Alcatel-Lucent SA (ADR) (ALU): Third Great Router War Leads Industry Transition

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Calling what is occurring a transition is probably a bit bold, because it really is just about more. More power, more capacity, more data. There is no inherent change in the way routers function. The Internet is just invading more and more aspects of our lives. Everything you own can link up to the Internet not just your phones. The move to the cloud means that massive amounts of data are flowing on the Internet’s rails instead of local networks with expensive systems replicated at all the possible locations they would be needed. Now you have one central location for data and services and only need interface systems.

Alcatel Lucent SA (ADR) (NYSE:ALU)Alcatel-Lucent SA (ADR) (NYSE:ALU) Jumps Into The Core

You can think of the Internet as a nexus of access routes, interchanges, and hosts. The hosts are the servers and hosts. Your computer would be a host. The access routes include all the cables and interchanges are routers. The amount of data on these routes is increasing dramatically as the Internet invades all things we do. To handle all this traffic, bigger and better networking technology will be needed. I am using my own terminology to explain my understanding. It might overlap with official terminology, but I mean the terms as their standard definitions would suggest.

Enter the new Alcatel-Lucent SA (ADR) (NYSE:ALU) core router. It is built on a lot of the innovations that helped make its edge router number 2 in the market. Being number 2 is less impressive when you consider that it’s only a 24% market share, but ALU needs all it can get. It also went into the market with nothing and built itself up. The edge router is a fantastic piece of technology and the routing chip they have in the most recent models, the FP3, is amazing.

The new core router is a beast of a machine with 160 ports running at 100GB full duplex. Full duplex means down and up speed can be at 100GB/s at the same time. There are more technical details I will spare you from, but those technical details are interesting to me. After all it is the company’s product, which is the key toward revenue.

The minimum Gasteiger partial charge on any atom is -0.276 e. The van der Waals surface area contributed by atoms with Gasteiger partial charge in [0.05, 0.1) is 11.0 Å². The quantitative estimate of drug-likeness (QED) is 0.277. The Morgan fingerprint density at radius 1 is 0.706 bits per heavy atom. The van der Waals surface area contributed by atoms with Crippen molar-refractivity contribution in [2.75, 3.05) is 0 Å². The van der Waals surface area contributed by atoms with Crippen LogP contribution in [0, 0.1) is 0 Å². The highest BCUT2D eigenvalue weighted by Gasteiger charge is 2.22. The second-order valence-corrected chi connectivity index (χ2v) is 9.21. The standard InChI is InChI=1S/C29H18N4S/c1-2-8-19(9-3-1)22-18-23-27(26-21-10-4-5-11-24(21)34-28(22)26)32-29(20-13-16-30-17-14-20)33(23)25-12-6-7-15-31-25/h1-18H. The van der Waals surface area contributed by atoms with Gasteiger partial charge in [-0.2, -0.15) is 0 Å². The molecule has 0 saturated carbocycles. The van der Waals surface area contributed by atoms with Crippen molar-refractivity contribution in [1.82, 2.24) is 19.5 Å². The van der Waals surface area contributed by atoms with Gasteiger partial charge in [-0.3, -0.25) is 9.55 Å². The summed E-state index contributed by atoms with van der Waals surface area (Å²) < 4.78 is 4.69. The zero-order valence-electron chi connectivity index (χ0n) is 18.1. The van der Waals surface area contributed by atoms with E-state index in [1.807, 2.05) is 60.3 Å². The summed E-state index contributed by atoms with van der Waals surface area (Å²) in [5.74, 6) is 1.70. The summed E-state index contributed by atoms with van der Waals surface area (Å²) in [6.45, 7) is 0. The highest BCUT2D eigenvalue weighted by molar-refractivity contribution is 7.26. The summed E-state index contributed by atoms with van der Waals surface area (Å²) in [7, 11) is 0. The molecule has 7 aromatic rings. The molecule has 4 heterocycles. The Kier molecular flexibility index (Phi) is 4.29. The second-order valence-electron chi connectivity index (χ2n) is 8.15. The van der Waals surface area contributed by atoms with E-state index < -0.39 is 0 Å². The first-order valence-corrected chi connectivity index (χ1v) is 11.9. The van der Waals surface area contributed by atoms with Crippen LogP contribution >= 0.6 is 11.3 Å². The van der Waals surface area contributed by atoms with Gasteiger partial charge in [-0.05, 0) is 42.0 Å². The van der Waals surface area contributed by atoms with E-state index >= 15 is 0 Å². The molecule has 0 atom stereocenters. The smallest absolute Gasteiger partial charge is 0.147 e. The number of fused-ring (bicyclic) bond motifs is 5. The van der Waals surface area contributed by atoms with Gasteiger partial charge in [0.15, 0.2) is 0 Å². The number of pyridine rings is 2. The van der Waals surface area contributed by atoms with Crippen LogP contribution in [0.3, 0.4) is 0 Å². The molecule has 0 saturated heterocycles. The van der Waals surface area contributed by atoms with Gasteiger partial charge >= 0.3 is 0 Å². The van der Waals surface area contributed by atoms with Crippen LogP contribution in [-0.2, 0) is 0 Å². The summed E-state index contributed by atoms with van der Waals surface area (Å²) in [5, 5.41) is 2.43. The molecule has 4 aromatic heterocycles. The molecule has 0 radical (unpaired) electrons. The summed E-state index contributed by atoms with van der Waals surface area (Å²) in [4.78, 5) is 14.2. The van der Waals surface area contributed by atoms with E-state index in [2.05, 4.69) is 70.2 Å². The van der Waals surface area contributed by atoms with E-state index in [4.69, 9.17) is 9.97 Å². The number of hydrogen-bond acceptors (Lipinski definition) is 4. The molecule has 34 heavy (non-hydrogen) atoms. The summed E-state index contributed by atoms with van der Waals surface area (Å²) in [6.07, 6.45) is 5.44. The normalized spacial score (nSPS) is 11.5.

The top-line version is two standard boxes linked to behave like one system. There is also a small standalone model for customers who do not need crazy levels of capacity. Now normally clustering reduces the utility per unit due to inefficiencies. For large clusters the idea is to get the inefficiencies as low as possible. With just two standard units interlinked the point is to function as only one system. All the marketing materials and datasheets point to it as one big uber-system instead of linked systems. These boxes will also be stacked into larger networks called multi-chassis support. The system also uses less energy while providing a lot more power.

Verizon already uses ALU’s edge routers and hopefully they will at least give the core routers a trial. Telefonica is already in trials with the router. The product is new so there have not been any confirmed high-value deals. The trials are good signs, but not guaranteed.

The core router market is $4.5 billion, per year if I can trust what I have been reading. That is pretty big money. Also, I would not be surprised if it grows faster than that. Standard Internet with computers is one thing, but now all our mobile services are moving to the traditional Internet. The difference between “phone” services and Internet services is disappearing, though the distinction was probably a fiction the entire time anyway.

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